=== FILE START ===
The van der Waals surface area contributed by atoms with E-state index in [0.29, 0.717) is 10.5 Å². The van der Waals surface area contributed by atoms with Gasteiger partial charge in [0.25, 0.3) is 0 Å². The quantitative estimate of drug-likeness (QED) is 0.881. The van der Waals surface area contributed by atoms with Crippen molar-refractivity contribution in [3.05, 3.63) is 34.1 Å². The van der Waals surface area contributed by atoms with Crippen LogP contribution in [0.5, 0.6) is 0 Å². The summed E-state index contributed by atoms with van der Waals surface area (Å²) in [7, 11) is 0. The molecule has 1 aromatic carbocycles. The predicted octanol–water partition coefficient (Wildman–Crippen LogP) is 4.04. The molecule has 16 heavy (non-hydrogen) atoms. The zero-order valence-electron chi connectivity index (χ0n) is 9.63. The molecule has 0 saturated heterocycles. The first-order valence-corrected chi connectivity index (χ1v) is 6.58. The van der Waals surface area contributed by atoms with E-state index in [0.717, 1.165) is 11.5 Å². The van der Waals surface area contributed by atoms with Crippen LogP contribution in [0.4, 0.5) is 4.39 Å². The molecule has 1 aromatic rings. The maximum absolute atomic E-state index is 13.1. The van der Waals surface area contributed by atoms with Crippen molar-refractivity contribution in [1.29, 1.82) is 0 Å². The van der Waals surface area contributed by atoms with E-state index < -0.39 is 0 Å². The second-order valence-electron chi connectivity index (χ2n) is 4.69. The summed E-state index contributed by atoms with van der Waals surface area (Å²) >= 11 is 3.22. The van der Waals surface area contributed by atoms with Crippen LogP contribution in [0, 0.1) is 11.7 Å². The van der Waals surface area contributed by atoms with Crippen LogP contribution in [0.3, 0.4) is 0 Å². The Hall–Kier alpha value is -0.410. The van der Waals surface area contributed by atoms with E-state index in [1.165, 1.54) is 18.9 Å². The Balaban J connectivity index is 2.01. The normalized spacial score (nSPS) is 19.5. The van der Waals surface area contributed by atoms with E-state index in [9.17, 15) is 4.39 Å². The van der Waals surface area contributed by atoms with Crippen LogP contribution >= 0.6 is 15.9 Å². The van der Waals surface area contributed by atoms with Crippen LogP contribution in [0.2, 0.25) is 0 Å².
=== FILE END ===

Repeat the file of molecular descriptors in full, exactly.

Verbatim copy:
The van der Waals surface area contributed by atoms with E-state index in [0.29, 0.717) is 10.5 Å². The van der Waals surface area contributed by atoms with Gasteiger partial charge in [0.25, 0.3) is 0 Å². The quantitative estimate of drug-likeness (QED) is 0.881. The van der Waals surface area contributed by atoms with Crippen molar-refractivity contribution in [3.05, 3.63) is 34.1 Å². The van der Waals surface area contributed by atoms with Crippen LogP contribution in [0.5, 0.6) is 0 Å². The summed E-state index contributed by atoms with van der Waals surface area (Å²) in [7, 11) is 0. The molecule has 1 aromatic carbocycles. The predicted octanol–water partition coefficient (Wildman–Crippen LogP) is 4.04. The molecule has 16 heavy (non-hydrogen) atoms. The zero-order valence-electron chi connectivity index (χ0n) is 9.63. The molecule has 0 saturated heterocycles. The first-order valence-corrected chi connectivity index (χ1v) is 6.58. The van der Waals surface area contributed by atoms with E-state index in [0.717, 1.165) is 11.5 Å². The van der Waals surface area contributed by atoms with Crippen LogP contribution in [0.4, 0.5) is 4.39 Å². The molecule has 1 aromatic rings. The maximum absolute atomic E-state index is 13.1. The van der Waals surface area contributed by atoms with Crippen molar-refractivity contribution in [1.29, 1.82) is 0 Å². The van der Waals surface area contributed by atoms with E-state index < -0.39 is 0 Å². The second-order valence-electron chi connectivity index (χ2n) is 4.69. The summed E-state index contributed by atoms with van der Waals surface area (Å²) >= 11 is 3.22. The van der Waals surface area contributed by atoms with Crippen LogP contribution in [0, 0.1) is 11.7 Å². The van der Waals surface area contributed by atoms with Crippen LogP contribution in [0.3, 0.4) is 0 Å². The Hall–Kier alpha value is -0.410. The van der Waals surface area contributed by atoms with E-state index in [1.165, 1.54) is 18.9 Å². The Balaban J connectivity index is 2.01. The normalized spacial score (nSPS) is 19.5. The van der Waals surface area contributed by atoms with E-state index in [9.17, 15) is 4.39 Å². The van der Waals surface area contributed by atoms with Crippen LogP contribution >= 0.6 is 15.9 Å². The van der Waals surface area contributed by atoms with Crippen LogP contribution in [0.2, 0.25) is 0 Å².